Britain cuts key rate to historic low .hurriyet2008-detailbox-newslink { font-family: Arial, Helvetica, sans-serif; font-size:13px; font-weight:bold; text-decoration:none; color:#000000;} .hurriyet2008-detailbox-newslink:hover { font-family: Arial, Helvetica, sans-serif; font-size:13px; font-weight:bold; text-decoration:underline; color:#990000;} LONDON - The Bank of England cut the benchmark interest rate to the lowest since the central bank was founded in 1694 as policy makers tried to prevent the credit squeeze from deepening Britain’s recession.

The Monetary Policy Committee, led by Governor Mervyn King, trimmed the bank rate by a half point to 1.5 percent yesterday.

The reduction limits the Bank of England’s scope to fight the recession with its main policy tool. That may spur King to cooperate with Prime Minister Gordon Brown to inject money into the economy and the financial system through so-called quantitative easing.

"We may get another 50 basis-point cut next month as the data remain pretty grim," said Ross Walker, an economist at Royal Bank of Scotland Group. "We will see them move into quantitative easing, though they may need more time to figure out what they’re going to do next."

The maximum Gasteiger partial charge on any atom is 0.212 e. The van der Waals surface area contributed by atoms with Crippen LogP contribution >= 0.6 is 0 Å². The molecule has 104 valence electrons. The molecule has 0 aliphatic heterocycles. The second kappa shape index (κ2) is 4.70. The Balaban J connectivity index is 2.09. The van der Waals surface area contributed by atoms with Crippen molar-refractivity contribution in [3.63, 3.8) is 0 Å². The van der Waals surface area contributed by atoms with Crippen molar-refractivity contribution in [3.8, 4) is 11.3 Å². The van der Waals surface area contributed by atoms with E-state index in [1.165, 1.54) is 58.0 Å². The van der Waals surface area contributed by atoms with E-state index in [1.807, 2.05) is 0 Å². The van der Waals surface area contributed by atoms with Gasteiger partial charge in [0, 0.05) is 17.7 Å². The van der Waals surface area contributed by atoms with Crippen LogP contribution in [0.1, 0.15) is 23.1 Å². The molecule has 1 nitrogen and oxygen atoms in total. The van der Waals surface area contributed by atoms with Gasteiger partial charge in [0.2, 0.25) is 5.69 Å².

The Bank of England may soon have to join the U.S. Federal Reserve and the Bank of Japan in expanding its toolkit to fight the financial crisis.

U.S. officials, led by Fed Chairman Ben S. Bernanke, lowered their main interest rate close to zero in December and on Jan. 5 started buying mortgage-backed securities. Rates in Japan are also close to zero and the central bank has increased its emphasis on adding funds to the financial system.

The European Central Bank has cut its key interest rate by 1.75 percentage points to 2.5 percent since October.